factor by grouping 4z^2+12z-az-3a

group the two equations into common terms (\[(4z^2+12z) + (Za-3a)\]

can you try to factor it from there?

well i got to 4z(z+3)-a(z-3), but I don't know where to go from there

when you took out -a in the second term, this would leave the equation as (z+3)

4z^2+12z-az-3a 4z(z+3)-a(z+3) (z+3)(4z-a)

so what you should have is 4z(z+3) -a (z+3)

then you can group the other two terms together, (4z-a)(z+3), just like hero said

oh ok, now I get it, I always forget to change the sign on that

Change the sign? You shouldn't need to change any signs if you factor properly

just think of it as you're dividing the entire equation by what you're factoring out, so in this case you're dividing (-za-3a) by -a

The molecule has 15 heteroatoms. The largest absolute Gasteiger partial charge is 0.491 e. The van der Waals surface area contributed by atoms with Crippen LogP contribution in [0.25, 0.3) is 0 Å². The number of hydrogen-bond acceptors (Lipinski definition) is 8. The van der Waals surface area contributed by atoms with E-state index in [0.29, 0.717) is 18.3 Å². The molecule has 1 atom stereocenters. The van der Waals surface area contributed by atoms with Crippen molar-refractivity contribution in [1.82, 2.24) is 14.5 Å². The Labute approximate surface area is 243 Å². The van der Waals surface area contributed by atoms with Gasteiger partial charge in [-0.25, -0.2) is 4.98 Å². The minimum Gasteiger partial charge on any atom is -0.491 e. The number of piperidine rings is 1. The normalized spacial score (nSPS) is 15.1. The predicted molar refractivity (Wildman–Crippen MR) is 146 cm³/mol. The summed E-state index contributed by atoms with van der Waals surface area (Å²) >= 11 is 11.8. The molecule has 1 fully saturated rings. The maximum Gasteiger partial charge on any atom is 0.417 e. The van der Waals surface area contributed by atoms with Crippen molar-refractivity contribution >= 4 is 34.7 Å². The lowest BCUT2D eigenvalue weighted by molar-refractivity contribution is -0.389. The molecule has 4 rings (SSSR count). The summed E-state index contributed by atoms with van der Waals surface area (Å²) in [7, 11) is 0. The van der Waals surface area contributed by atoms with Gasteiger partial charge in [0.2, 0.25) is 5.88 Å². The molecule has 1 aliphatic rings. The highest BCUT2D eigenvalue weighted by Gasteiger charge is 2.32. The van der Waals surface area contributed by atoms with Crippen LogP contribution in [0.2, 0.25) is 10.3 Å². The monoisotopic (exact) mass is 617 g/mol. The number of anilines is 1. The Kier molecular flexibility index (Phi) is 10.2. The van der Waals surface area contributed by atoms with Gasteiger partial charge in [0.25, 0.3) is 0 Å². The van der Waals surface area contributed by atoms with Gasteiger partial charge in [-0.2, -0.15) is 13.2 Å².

if I'm grouping 4z^2+12z-az-3a, I would think it would be (4z^2+12z)-(az-3a)

yeah, try to keep the negatives connected to the terms instead of the equations so its the first equation set (4z^2+12z) PLUS (-za-3a), you're adding these two different equations together. what helps me is that i always change all the subtractions to positives, and change the terms to negative so like 4-x is really 4+ (-x) maybe that'll help you?

yeah i get what you're saying, thanks

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